I’m Ben Rinder and I live in Clearwater, Florida.
Honestly, I don’t remember—I don’t recall ever growing up with my father. For me and him, it was very nonexistent. I was—I guess I would say I felt irrelevant to his life.
I was diagnosed with cancer and that’s a rough time for someone especially—I mean, you sit down in a room with five or six doctors and they diagnosed you that—you need to make some serious decisions about your life right now because in five years you’re not going to be alive. And to kind of sit in a room and then have to think about that and think about the decisions and then not have a father figure there for you is—I find it, I don’t know, maybe selfish on his—maybe I’m selfish. But selfish on his part that there’s absolutely nothing. Your child is literally told he’s going to be dead in five years. Nothing. So, nonetheless, I dealt with that and we figured it out and did a lot of research and my mom and sister researched a lot. I went through the whole procedure and it’s been eight—seven, eight years and I’m not dead, and I think I can attribute that to my group. And actually recovered better than I should have, and he wasn’t there for it at all.
He did not contact me once. He didn’t offer to help pay the medical bills, he didn’t maybe ensure that I was getting the best treatment that we could get. He did nothing. He was not involved at all.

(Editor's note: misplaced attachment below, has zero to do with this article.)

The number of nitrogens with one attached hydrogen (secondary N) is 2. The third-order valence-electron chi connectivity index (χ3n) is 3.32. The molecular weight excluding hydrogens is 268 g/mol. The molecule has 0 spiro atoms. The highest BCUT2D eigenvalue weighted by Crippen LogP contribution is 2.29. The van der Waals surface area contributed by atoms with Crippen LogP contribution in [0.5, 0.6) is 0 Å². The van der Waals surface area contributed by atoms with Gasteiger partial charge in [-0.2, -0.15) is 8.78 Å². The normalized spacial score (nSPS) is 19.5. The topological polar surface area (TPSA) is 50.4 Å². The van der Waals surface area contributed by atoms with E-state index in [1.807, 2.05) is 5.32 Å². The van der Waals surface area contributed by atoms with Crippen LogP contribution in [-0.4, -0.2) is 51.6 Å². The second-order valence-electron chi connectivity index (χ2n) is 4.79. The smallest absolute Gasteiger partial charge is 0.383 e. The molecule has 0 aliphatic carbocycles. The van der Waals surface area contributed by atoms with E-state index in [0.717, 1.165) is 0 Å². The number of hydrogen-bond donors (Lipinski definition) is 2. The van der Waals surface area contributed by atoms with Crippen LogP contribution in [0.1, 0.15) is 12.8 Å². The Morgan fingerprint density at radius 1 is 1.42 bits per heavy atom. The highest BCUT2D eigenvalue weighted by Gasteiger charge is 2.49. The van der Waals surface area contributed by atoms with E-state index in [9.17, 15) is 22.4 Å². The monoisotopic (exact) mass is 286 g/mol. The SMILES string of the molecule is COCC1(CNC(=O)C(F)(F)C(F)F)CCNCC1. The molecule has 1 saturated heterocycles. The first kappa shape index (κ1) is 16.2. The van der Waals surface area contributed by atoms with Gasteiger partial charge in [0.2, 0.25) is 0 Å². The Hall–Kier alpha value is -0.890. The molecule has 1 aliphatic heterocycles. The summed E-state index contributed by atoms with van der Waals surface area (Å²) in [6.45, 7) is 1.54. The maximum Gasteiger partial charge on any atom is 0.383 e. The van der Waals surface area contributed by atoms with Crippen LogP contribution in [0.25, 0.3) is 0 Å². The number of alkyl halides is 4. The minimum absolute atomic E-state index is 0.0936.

And then in 2009, I think, I was in the sauna and two policemen come into the sauna—but, you know—“We need to see you.” So I, “Okay.” So I got up out—went out of the sauna. Basically said, “Your dad is at the front of the building and he wants to see you. He’s waiting for you.” And, you know, for a moment you can think, “Oh he—maybe there’s a bit of compassion there or care.” But then you think, “Well, wait a sec. What’s the only reason he would be standing in front of the Fort Harrison with a camera crew trying to come and get me, getting the police involved?” He’s just trying to make himself right maybe or prove a point like, “Look how bad they treated us” and to create a fabricated story or something. And I said, “I want nothing to do with him. I don’t want to talk to him. I don’t want to see him. I want nothing to do with him. I’m living my life and I’m figuring it out and he can live his life and he’s on his own with that. I want nothing to do with it.” And they said, “Okay, so you want nothing to do with him?” “I want nothing to do with him.” Like, “Okay.” They left.
He doesn’t care about me, he doesn’t. If I had died five years ago, it would have just been like, “Shoot, I need another angle now” to, you know, cause trouble or whatever. So…I’m perfectly happy with him not knowing anything about me. I don’t, I don’t care. I don’t live my life trying to, you know, prove him, prove something. Doesn’t matter to me.
Other than showing up at the front of the Fort Harrison, he has never contacted me. I don’t think he’s ever called me in my life. Like, and I’m not talking about just since he left. I’m saying I don’t think he’s ever called me.
He’s totally separated himself from us [our family] and we are all in touch. We are all doing what we’ve been doing, moving on with life.
We were all in the same space—like here’s all of us in this circle. We are all still here, except for him—he’s the only one that moved out of this hypothetical space. I think that defines disconnection. We’re all doing exactly what we were doing, what we’ve always been doing. We’re doing better and we’re totally fine and I think he’s the odd one out.